Conditions, Health and Wellness

Fight Alzheimer’s with Dr. Oz’s Tips for Brain Health

0 Comments 19 April 2011

The prevalence of Alzheimer’s is on the rise. Here, Dr. Mehmet Oz shares his must-follow lifestyle tips for Alzheimer prevention. From Alzheimer’s in America: The Shriver Report on Women and Alzheimer’s, a study by Maria Shriver and the Alzheimer’s Association.

While we wait for more proof of potential Alzheimer prevention strategies, there are many good studies showing that certain lifestyle choices are associated with increasing brain health and potentially decreasing one’s risk of developing Alzheimer’s. And these same lifestyle choices have been proven to lower the risk of other diseases as well. So, with many health benefits — and the potential for brain protection — here are my must-follow lifestyle tips for Alzheimer prevention.

Some of the strong brain-health research, including a recent study out of Boston University, links a healthy heart with a healthy brain. Conditions such as high blood pressure, heart disease, high cholesterol and diabetes that damage heart and blood vessels are associated with increased risk of Alzheimer’s and other types of dementia. Basically, your blood feeds your brain, so if your arteries are blocked, fewer nutrients get to the brain, which may lead to cognitive decline.

TIP #1: Exercise — particularly exercise that’s good for the heart — may improve cognitive function. Even better? Try exercises that engage your brain as well, like a game of tennis or a yoga class. Tennis will challenge your mind to make spur-of-the-moment decisions that can strengthen cognitive function, and yoga will relieve stress and relax the brain.

TIP #2: As you probably can guess, go for a healthy diet, but there’s a twist. Specific foods may reduce your risk for developing Alzheimer’s when they’re eaten in combination even more than when you eat them alone. A study published recently in Archives of Neurology showed that a diet rich in salad dressing, nuts, fish, tomatoes, poultry, cruciferous vegetables, fruits and dark leafy greens — in combination with low intake of high-fat foods such as red meat, organ meat and butter — had a 30 percent reduced risk of Alzheimer’s. These foods are all rich in folate, vitamin E and omega-3s, which suggests that these nutrients might help protect the brain from neurodegeneration. While the mechanism by which they work is still unclear, these nutrients are healthy on so many levels that you might as well load up. The next time you make dinner, try a salad of spinach, salmon and almonds to get all three of these beneficial nutrients in one meal.

TIP #3: A number of studies show that maintaining strong social interactions and engaging in regular mental activity is associated with decreased risk of cognitive decline. So my last piece of advice is to surround yourself with loved ones. Schedule that coffee date or invite your friend over for lunch. In addition, make sure you do something to challenge your mind every day, whether it’s a crossword or a good book — and particularly something that is new to you. Even better, combine the two. Engage yourself in family activities that force quick decisions — like table tennis or timed board games — and you’ll get your social interaction and mind challenge in one fell swoop.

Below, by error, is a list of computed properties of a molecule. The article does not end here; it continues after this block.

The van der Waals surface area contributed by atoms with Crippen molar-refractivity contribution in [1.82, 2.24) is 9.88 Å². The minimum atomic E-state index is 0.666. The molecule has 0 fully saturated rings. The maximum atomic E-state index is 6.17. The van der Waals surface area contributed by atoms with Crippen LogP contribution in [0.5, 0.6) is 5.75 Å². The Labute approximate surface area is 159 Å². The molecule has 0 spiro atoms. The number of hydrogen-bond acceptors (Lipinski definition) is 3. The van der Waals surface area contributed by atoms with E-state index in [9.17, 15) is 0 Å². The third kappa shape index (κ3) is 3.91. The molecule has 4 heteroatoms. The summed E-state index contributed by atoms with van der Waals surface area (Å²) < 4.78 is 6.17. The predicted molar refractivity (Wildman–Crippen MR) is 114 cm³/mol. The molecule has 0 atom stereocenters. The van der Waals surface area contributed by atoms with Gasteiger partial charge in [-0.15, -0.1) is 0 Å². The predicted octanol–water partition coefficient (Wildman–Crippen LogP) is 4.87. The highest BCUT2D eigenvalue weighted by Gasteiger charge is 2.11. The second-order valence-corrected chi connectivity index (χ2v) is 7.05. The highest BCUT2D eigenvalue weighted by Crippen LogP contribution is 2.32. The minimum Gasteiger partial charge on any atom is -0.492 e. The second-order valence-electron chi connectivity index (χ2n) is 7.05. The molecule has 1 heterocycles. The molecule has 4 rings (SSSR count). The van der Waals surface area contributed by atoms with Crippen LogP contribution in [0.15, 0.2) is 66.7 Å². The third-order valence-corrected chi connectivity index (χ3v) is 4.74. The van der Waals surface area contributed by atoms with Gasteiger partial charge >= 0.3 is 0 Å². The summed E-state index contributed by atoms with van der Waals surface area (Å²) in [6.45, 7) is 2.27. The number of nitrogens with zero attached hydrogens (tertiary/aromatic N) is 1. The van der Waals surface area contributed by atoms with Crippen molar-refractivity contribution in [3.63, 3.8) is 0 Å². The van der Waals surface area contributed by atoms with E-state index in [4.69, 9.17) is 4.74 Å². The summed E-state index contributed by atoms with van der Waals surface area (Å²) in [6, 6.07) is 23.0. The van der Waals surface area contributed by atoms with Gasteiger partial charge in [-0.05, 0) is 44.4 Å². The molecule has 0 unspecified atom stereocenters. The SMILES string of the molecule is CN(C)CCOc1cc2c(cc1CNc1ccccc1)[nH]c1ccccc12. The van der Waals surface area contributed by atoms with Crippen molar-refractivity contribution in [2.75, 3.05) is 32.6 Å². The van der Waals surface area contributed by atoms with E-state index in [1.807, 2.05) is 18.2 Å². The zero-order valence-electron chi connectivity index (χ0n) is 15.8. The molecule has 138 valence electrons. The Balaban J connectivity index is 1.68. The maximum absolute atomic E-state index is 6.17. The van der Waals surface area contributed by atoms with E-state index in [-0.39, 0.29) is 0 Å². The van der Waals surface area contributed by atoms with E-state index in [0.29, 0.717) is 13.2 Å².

Unfortunately, despite all efforts, even the healthiest person may still experience cognitive decline with age. Alzheimer’s disease results from a complex interaction of factors: genetics, age, environment, lifestyle and existing medical conditions. While some of these factors can be addressed, others, such as genetics and age, are unavoidable. There are five drugs to date that have been approved by the U.S. Food and Drug Administration to address Alzheimer symptoms. On average, these drugs improve symptoms for up to 12 months in about half the individuals who take them. Moreover, a number of experimental therapies designed to go beyond treating symptoms to actually slowing or stopping the progression of Alzheimer’s are in the works.

We still have a ways to go before we fully understand the causes of Alzheimer’s, but new research looks promising. In the meantime, my best advice is to maintain your overall health — physical, nutritional and psychological. Exercise to improve cardiovascular health, load up your diet with fruits and vegetables rich in potent nutrients such as folate and omega-3s, and engage your mind. A healthy body could be the key to keeping your mind sharp well into old age.

ABOUT THE AUTHOR
Maria Shriver, author of Alzheimer’s in America: The Shriver Report on Women and Alzheimer’s (Copyright © 2010 by the Alzheimer’s Association and Maria Shriver), is the author of six books, an Emmy– and Peabody Award–winning broadcast journalist, and the former First Lady of California. Shriver was co-executive producer of the Emmy Award–winning four-part HBO documentary series, The Alzheimer’s Project, which took an inside look at cutting-edge research in the country’s leading Alzheimer laboratories and examined the effects of Alzheimer’s on people with the disease and their families.

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